Recently, I talked about how writers are forever doubting themselves, always comparing themselves to their own future potential successes rather than concrete accomplishments, creating a permanent class of (neurotic) fantasists, in more ways than one.* Just to prove my point, I also want to talk a little about how writers can believe in their work (if not themselves) to a degree that normal human beings would see as highly narcissistic, but which we know as a mere survival skill. Everyone knows that to make it as a writer you have to develop a thick skin; fewer know that you further need to develop the patience of Job at the end of a really bad week.
After you write a story, you submit it to a magazine (or a novel to a publisher). And then you wait. Nowadays, there are sites (like the Submission Grinder) which allow you to see average response times, so you have something to fret about when your story out is an hour past that point. (Kind of like teenagers.) This is a vast improvement over pre-email times, when you didn’t even know if your sub had been received, let alone when it might come back. But 95% of the time, you do get a response (which may well be much later than statistics would indicate, but that’s another topic). And 95% of the time, that response will be a “No, thanks.”
As you progress, that number improves, but we’re talking about stories that come back. And go out. And come back. What do you do with those? After a few “no’s” you re-read it. You tinker. You re-sub. It comes back.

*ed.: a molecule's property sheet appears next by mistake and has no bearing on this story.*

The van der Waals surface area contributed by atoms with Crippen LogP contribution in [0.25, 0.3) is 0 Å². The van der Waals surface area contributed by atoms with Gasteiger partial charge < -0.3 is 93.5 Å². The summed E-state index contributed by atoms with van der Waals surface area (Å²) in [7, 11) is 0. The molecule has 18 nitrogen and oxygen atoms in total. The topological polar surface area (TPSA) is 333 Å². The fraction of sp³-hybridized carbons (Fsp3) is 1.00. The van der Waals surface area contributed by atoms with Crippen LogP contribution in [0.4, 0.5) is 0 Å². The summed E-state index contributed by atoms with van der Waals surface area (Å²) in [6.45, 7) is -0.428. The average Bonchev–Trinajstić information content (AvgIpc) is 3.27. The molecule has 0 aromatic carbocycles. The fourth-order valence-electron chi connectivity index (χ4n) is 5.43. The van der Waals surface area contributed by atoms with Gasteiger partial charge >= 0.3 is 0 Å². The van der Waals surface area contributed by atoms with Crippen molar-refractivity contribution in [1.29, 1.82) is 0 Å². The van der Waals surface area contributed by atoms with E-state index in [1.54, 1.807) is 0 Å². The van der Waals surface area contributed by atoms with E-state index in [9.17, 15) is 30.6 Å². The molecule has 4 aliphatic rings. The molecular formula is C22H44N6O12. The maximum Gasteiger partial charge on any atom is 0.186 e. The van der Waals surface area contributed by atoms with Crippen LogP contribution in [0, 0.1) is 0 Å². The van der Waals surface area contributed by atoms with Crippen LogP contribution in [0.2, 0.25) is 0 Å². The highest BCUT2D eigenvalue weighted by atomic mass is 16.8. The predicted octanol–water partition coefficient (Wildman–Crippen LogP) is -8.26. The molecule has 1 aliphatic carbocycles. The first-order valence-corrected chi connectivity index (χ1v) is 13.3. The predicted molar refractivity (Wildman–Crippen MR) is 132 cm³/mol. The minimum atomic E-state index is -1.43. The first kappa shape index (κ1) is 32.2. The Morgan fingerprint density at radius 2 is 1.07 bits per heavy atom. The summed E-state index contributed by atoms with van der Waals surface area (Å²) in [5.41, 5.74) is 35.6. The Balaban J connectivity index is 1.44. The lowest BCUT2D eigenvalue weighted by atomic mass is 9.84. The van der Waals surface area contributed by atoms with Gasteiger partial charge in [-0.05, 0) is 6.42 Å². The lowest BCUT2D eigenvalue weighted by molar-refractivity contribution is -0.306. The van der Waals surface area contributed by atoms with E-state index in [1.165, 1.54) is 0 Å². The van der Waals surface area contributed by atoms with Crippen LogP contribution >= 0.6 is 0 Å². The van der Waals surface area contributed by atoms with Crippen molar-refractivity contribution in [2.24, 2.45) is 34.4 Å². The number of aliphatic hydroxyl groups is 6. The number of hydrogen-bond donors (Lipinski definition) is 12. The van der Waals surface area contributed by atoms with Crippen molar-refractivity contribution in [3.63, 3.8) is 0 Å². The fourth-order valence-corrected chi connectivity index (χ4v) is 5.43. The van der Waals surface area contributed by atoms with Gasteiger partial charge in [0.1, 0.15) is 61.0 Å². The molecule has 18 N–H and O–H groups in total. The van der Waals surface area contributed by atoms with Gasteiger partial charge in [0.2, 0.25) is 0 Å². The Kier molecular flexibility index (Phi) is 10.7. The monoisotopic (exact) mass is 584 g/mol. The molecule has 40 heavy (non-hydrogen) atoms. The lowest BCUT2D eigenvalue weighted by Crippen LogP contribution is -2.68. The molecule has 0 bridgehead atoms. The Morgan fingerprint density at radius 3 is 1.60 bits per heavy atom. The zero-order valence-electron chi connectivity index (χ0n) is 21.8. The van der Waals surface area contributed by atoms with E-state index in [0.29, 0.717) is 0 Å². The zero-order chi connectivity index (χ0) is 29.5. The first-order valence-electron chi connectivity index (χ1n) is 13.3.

Eventually, you have a choice: Keep subbing, or “trunk” it. Every writer has a “trunk” where stories go into deep storage. (Occasionally, one is brought out again years later and re-tooled.) If you truly believe in the story, you keep subbing. And this is where you need patience, because if you love your story that much, and no one else does, then you need to find it in yourself to keep pushing it. And you may keep pushing that story for years. Or decades. I have one story that sold only after collecting 35 rejections over 25 years. But I loved it, and I believed in it, and in the end I was right.
How can someone whose professional self-worth is built on tomorrow’s successes keep so much faith with yesterday’s (let’s be honest) failures? Beats the hell out of me. Maybe we’re just so obsessed with a better tomorrow that we’re willing to change yesterday to get it.
Or maybe we’re just that into ourselves.
*I also talked about how I had carved an additional 12% off a story that I had previously cut, I thought, to the bone. That story came back a few days later with a polite note expressing to me the reader’s belief that the story was too long. You can’t please everyone.